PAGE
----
Stories from the SOC is a blog series that describes recent real-world security incident investigations conducted and reported by the AT&T SOC analyst team for AT&T Managed Extended Detection and Response customers.
As we move towards more automation, we should remember the risk of over-automating, or at least make a conscious decision to accept the risks. This is especially important in automating response actions, which left unchecked could wreak havoc with day-to-day business operations.
One evening after normal business hours, an alarm came in indicating a software package attempting to execute on a server was auto-mitigated by SentinelOne. The software package was behaving in a way that was taken as attempting to evade detection by the SentinelOne agent and therefore rated as “Malicious” by the SentinelOne Artificial Intelligence logic. Since the server on which the software package was attempting to execute had a “Protect” policy applied, the auto-mitigation steps for a dynamically detected “Malicious” rating included killing and quarantining the process.
A “policy” setting in SentinelOne is the defined level of automated response activity the endpoint detection and response tool (EDR) has permission to perform for each grouping of assets. Whereas a “Detect” policy will create an alert that can be managed for post-investigation response actions, a policy setting of “Protect” will take automated response actions. The intrusion level of those automated response actions can be customized, but they all perform an automated action without a person looking at the situation first.
The below image is for an alarm for malware which ended up being process automation software
but nonetheless was automitigated (process killed) by SentinelOne as shown in the log excerpt below.
The business impact
The next morning, with business hours back in full swing, the customer reached out to us concerned about the result of the automated response action. The customer stated that the software package is a critical part of their business infrastructure and should never be stopped from executing. The software had been running on that same server the prior several months, since entering SOC monitoring.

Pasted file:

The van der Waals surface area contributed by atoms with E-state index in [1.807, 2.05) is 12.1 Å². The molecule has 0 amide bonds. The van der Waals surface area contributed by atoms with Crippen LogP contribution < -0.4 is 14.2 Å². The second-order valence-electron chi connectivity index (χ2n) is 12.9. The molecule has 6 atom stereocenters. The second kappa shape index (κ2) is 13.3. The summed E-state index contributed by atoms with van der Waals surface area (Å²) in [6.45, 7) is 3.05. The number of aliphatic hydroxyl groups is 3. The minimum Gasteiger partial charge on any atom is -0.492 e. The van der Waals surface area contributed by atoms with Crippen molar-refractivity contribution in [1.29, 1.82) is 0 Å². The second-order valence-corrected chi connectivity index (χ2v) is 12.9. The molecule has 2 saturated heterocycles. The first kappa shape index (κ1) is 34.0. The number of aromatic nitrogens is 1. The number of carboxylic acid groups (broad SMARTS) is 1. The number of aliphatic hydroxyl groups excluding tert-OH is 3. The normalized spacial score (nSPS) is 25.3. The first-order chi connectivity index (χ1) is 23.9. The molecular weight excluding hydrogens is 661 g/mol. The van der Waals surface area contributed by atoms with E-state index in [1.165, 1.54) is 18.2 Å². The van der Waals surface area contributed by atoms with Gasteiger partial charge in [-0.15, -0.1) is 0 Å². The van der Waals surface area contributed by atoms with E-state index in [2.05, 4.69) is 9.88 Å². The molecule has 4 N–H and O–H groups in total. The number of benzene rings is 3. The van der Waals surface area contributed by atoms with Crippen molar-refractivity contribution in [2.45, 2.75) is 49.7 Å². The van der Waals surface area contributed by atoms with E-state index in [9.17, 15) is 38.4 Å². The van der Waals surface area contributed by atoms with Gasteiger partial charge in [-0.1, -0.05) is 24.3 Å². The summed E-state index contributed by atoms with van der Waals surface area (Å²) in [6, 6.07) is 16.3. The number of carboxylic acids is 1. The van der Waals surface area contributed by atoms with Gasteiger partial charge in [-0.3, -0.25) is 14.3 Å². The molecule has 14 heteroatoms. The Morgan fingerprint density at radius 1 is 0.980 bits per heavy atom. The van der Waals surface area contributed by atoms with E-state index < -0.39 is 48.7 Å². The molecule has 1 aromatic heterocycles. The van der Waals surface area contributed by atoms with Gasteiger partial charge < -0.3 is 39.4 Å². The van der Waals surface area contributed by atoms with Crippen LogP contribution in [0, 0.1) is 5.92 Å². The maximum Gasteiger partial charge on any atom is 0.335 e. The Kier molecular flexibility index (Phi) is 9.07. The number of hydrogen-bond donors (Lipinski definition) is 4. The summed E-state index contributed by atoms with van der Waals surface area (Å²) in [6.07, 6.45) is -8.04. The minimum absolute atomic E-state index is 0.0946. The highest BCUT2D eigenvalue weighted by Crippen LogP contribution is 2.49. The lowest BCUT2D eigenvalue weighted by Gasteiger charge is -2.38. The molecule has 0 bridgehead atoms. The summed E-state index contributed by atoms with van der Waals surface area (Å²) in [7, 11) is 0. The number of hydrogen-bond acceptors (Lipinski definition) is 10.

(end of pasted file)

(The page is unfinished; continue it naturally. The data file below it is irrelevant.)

The customer questioned why after several months with the SentinelOne agent running on the server did the agent suddenly believe the software package was malicious. We were not able the answer the question specifically since the decision-making behind identifying and rating a process as “Malicious” versus “Suspicious” or benign is a proprietary logic.
What we could state is that any EDR solution worth its price will continually update indicator of compromise (IOC) signatures. Any worthwhile EDR solution will also include not only static detection but also behavior-based dynamic detection. In the case of SentinelOne, there is the pre-execution behavior analysis that allows for process termination pre-execution as well. And of course, any software package run on a server is subject to updates for security, efficiency, or product feature upgrades.
Taken as a whole, it means any endpoint being protected is a very dynamic battleground with the potential for an updated software package that did not trigger IOC rules yesterday triggering tehm today. Or a non-updated software package may suddenly be identified as potently malicious due to updated machine learning IOC behavior analysis. Remember when JNDI calls were considered benign?
Just as we learn the CIA security triad is a balancing act between confidentiality, integrity and availability, there is a balance to be struck between the use of immediate automated response actions and the slower reasoning of human evaluation prior to response actions. An EDR solution will immediately and infallibly carry out the policy which it has been programmed to implement, but in a ruthless fashion. A human evaluation will take longer, but it can consider prior history, the validity of the triggering IOCs in context, and the nuances of how selecting one response action over another might impact your overall business.
Automation, machine learning, artificial intelligence, and the like have their place. Their benefits will no doubt increase as technology develops. But the human component will always be necessary. The MXDR SOC and our customers (being the humans that we are) must work together to define the critical assets and business processes that should never be touched by automated intrusion. We must also work together to find the space in your environment where those swift and ruthless automated response actions are an advantage. And it is a very human decision to conclude how much risk we can tolerate in each implementation.